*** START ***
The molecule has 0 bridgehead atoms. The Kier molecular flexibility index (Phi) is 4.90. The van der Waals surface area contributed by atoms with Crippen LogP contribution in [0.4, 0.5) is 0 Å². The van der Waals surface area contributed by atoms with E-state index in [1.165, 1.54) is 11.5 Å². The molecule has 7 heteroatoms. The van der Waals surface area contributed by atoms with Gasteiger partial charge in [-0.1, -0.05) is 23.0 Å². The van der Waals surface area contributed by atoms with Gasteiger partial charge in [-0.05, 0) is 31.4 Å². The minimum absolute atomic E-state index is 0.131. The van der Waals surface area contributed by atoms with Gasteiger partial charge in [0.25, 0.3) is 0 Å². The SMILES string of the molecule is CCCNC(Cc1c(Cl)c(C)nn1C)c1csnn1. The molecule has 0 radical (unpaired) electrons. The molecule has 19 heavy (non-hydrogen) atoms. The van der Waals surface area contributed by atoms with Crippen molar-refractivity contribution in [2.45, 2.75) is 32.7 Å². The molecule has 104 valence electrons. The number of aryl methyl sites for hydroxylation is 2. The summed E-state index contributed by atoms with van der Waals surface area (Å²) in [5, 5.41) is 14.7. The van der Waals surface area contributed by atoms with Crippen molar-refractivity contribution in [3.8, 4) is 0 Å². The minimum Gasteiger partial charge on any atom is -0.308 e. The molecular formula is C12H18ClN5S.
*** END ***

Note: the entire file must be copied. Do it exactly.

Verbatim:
The molecule has 0 bridgehead atoms. The Kier molecular flexibility index (Phi) is 4.90. The van der Waals surface area contributed by atoms with Crippen LogP contribution in [0.4, 0.5) is 0 Å². The van der Waals surface area contributed by atoms with E-state index in [1.165, 1.54) is 11.5 Å². The molecule has 7 heteroatoms. The van der Waals surface area contributed by atoms with Gasteiger partial charge in [-0.1, -0.05) is 23.0 Å². The van der Waals surface area contributed by atoms with Gasteiger partial charge in [-0.05, 0) is 31.4 Å². The minimum absolute atomic E-state index is 0.131. The van der Waals surface area contributed by atoms with Gasteiger partial charge in [0.25, 0.3) is 0 Å². The SMILES string of the molecule is CCCNC(Cc1c(Cl)c(C)nn1C)c1csnn1. The molecule has 0 radical (unpaired) electrons. The molecule has 19 heavy (non-hydrogen) atoms. The van der Waals surface area contributed by atoms with Crippen molar-refractivity contribution in [2.45, 2.75) is 32.7 Å². The molecule has 104 valence electrons. The number of aryl methyl sites for hydroxylation is 2. The summed E-state index contributed by atoms with van der Waals surface area (Å²) in [5, 5.41) is 14.7. The van der Waals surface area contributed by atoms with Crippen molar-refractivity contribution in [3.8, 4) is 0 Å². The minimum Gasteiger partial charge on any atom is -0.308 e. The molecular formula is C12H18ClN5S.